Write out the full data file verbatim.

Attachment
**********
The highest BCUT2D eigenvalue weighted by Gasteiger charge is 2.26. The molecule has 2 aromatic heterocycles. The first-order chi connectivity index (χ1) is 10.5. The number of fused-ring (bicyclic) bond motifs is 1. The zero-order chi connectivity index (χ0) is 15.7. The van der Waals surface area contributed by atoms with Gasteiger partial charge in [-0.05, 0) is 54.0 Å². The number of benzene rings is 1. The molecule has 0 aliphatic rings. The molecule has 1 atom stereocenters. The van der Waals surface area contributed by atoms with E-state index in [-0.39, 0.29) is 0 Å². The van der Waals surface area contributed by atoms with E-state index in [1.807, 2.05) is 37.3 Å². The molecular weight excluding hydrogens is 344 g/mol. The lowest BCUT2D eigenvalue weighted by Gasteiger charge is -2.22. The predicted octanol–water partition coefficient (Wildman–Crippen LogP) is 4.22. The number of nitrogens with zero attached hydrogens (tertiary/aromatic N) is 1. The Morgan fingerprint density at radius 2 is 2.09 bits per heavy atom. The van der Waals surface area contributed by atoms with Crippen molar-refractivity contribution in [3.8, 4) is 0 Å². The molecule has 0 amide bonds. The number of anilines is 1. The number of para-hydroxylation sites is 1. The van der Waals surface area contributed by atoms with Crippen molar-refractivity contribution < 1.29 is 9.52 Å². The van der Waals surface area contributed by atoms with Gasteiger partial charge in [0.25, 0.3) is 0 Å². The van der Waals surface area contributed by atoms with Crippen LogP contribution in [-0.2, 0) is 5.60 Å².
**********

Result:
The highest BCUT2D eigenvalue weighted by Gasteiger charge is 2.26. The molecule has 2 aromatic heterocycles. The first-order chi connectivity index (χ1) is 10.5. The number of fused-ring (bicyclic) bond motifs is 1. The zero-order chi connectivity index (χ0) is 15.7. The van der Waals surface area contributed by atoms with Gasteiger partial charge in [-0.05, 0) is 54.0 Å². The number of benzene rings is 1. The molecule has 0 aliphatic rings. The molecule has 1 atom stereocenters. The van der Waals surface area contributed by atoms with E-state index in [-0.39, 0.29) is 0 Å². The van der Waals surface area contributed by atoms with E-state index in [1.807, 2.05) is 37.3 Å². The molecular weight excluding hydrogens is 344 g/mol. The lowest BCUT2D eigenvalue weighted by Gasteiger charge is -2.22. The predicted octanol–water partition coefficient (Wildman–Crippen LogP) is 4.22. The number of nitrogens with zero attached hydrogens (tertiary/aromatic N) is 1. The Morgan fingerprint density at radius 2 is 2.09 bits per heavy atom. The van der Waals surface area contributed by atoms with Crippen molar-refractivity contribution in [3.8, 4) is 0 Å². The molecule has 0 amide bonds. The number of anilines is 1. The number of para-hydroxylation sites is 1. The van der Waals surface area contributed by atoms with Crippen molar-refractivity contribution < 1.29 is 9.52 Å². The van der Waals surface area contributed by atoms with Gasteiger partial charge in [0.25, 0.3) is 0 Å². The van der Waals surface area contributed by atoms with Crippen LogP contribution in [-0.2, 0) is 5.60 Å².